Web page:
Confession… I can’t really recall the last time I watched television live. In truth, I have become entirely too dependent on my DVR. I take comfort in the fact that I can truck away at the office without fear that the rush hour commute will preclude me from seeing the first few minutes of “Survivor.” I appreciate the fact that a dinner out with my husband Friday night doesn’t keep me from catching up on the latest episode of “Say Yes to the Dress” (Hey, I’m a newlywed; I can still watch this.).
But on the morning of Thanksgiving—with my DVR cleared out and the food prep pretty much done—I found myself (gasp) watching live television. My irritation level was already at an all-time high as I HATE commercials, when I surprisingly found myself smiling (even enjoying!) a recent Sears holiday commercial. It follows two 20-something-year-olds who are headed to the mall to see a movie when they stop by Sears to quickly browse the racks. Immediately, a 10-second shopping trip turns in to an all-day excursion as they keep finding items for themselves, their significant others and their families. The girls start saying things like “Who really likes previews?” as they grab a scarf and “It will be out on DVD soon” as they head for the dressing room.
For some reason, I loved this commercial and didn’t mind when it came on multiple times throughout the day. And when I think about it, it’s because it was believable and 100 percent relatable. So what does this have to do with your content marketing strategy? It has to do with the fact that “believable” and “relatable” are two words you should hope come to the minds of your existing and prospective stakeholders each and every time they interact with your brand. Let’s take a look at three tips to keeping your content marketing strategy believable and relatable:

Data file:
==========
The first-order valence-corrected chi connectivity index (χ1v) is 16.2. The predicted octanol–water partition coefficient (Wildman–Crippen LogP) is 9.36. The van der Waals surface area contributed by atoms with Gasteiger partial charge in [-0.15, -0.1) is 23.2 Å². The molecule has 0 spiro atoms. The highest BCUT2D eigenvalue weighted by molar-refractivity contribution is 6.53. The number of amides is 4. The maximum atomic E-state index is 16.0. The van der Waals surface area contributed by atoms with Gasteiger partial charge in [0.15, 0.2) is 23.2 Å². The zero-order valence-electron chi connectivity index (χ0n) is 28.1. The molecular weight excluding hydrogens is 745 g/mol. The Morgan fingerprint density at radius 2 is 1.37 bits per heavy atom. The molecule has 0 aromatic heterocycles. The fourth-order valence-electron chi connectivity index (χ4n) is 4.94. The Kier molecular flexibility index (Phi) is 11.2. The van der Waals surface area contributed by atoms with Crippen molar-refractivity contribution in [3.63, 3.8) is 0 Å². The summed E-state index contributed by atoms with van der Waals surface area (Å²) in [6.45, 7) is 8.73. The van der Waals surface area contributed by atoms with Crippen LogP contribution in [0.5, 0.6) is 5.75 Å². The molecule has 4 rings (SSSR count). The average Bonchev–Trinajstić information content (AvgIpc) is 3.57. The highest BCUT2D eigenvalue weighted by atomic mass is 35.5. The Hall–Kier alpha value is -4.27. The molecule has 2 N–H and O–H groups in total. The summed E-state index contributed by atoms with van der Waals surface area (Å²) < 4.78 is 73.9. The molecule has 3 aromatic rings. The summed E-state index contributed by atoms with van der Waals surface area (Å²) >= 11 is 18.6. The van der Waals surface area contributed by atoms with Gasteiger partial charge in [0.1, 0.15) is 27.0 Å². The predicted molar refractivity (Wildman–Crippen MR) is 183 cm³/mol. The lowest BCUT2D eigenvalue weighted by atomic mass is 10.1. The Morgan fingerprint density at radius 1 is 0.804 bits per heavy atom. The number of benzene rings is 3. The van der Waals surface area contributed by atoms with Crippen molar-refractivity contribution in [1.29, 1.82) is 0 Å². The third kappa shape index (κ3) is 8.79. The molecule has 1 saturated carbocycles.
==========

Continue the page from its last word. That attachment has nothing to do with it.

- Be True to Your Brand: Just because your competitors are hopping on a certain bandwagon does not mean you need to buy a ticket as well. Conversely, consumers resonate more with brands that are transparent, steadfast and honest with who they are. For example, if your company really doesn’t like the idea of holding contests for your most loyal customers every quarter, then don’t do it. Instead, find other ways to celebrate your VIP stakeholders. If it feels too out-of-the-box for your brand, chances are your market won’t buy it either.
- Put Yourself in Their Shoes: The reason the Sears commercial worked for me is because I’ve been there. I’ve attempted to go to a movie only to get sidetracked doing something else. Your marketing strategy needs to take a similar approach. Put yourself in the shoes of your customers. Ask yourself: what are they feeling? What words do they want to read on your blogging platform? What lessons do they want to take away from your webinar? It’s not about what would get you to download your white paper; it’s about what will get your audience to fill out that lead capture form.
- Don’t be so Serious: When I attended Content Marketing World this past September, one of the best takeaways came from Cisco’s Senior Marketing Manager Tim Washer. He encouraged marketers to be funnier. With the C-suite so concerned with ROI and turn of profit, as a marketer your creative juices can often be squashed. But don’t let your marketing strategy be dictated by numbers and “bottom lines.” Instead, remember to have fun with your content marketing strategy and weave in the personality of your brand whenever you can. After all, you probably remember the commercials you laughed at a whole lot more than the commercials that garnered a yawn.